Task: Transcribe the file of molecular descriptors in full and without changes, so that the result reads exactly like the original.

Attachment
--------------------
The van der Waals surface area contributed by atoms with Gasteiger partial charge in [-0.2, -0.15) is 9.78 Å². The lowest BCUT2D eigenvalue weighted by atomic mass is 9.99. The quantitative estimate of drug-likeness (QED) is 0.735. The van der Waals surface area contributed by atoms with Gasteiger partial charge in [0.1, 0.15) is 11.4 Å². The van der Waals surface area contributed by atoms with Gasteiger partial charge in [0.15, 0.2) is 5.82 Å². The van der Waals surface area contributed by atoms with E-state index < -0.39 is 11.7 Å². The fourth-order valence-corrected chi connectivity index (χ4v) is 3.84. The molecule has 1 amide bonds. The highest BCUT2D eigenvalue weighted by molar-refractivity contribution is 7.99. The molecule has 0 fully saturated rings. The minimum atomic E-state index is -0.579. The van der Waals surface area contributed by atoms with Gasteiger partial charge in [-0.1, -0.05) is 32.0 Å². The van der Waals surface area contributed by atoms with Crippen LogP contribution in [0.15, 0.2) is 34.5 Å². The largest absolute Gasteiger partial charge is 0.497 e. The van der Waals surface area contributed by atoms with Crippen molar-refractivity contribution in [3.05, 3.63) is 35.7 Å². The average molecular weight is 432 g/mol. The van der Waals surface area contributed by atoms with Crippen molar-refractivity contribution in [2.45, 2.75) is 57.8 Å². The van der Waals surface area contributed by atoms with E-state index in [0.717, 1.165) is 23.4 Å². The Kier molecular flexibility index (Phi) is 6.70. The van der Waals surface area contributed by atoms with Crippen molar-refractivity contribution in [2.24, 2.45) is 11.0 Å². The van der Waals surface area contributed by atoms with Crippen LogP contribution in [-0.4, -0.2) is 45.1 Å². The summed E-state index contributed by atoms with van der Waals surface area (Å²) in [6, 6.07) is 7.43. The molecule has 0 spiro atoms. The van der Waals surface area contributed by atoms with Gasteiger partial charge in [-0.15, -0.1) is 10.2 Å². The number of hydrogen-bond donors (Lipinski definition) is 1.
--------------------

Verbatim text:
The van der Waals surface area contributed by atoms with Gasteiger partial charge in [-0.2, -0.15) is 9.78 Å². The lowest BCUT2D eigenvalue weighted by atomic mass is 9.99. The quantitative estimate of drug-likeness (QED) is 0.735. The van der Waals surface area contributed by atoms with Gasteiger partial charge in [0.1, 0.15) is 11.4 Å². The van der Waals surface area contributed by atoms with Gasteiger partial charge in [0.15, 0.2) is 5.82 Å². The van der Waals surface area contributed by atoms with E-state index < -0.39 is 11.7 Å². The fourth-order valence-corrected chi connectivity index (χ4v) is 3.84. The molecule has 1 amide bonds. The highest BCUT2D eigenvalue weighted by molar-refractivity contribution is 7.99. The molecule has 0 fully saturated rings. The minimum atomic E-state index is -0.579. The van der Waals surface area contributed by atoms with Gasteiger partial charge in [-0.1, -0.05) is 32.0 Å². The van der Waals surface area contributed by atoms with Crippen LogP contribution in [0.15, 0.2) is 34.5 Å². The largest absolute Gasteiger partial charge is 0.497 e. The van der Waals surface area contributed by atoms with Crippen molar-refractivity contribution in [3.05, 3.63) is 35.7 Å². The average molecular weight is 432 g/mol. The van der Waals surface area contributed by atoms with Crippen molar-refractivity contribution in [2.45, 2.75) is 57.8 Å². The van der Waals surface area contributed by atoms with E-state index in [0.717, 1.165) is 23.4 Å². The Kier molecular flexibility index (Phi) is 6.70. The van der Waals surface area contributed by atoms with Crippen molar-refractivity contribution in [2.24, 2.45) is 11.0 Å². The van der Waals surface area contributed by atoms with Crippen LogP contribution in [-0.4, -0.2) is 45.1 Å². The summed E-state index contributed by atoms with van der Waals surface area (Å²) in [6, 6.07) is 7.43. The molecule has 0 spiro atoms. The van der Waals surface area contributed by atoms with Gasteiger partial charge in [-0.15, -0.1) is 10.2 Å². The number of hydrogen-bond donors (Lipinski definition) is 1.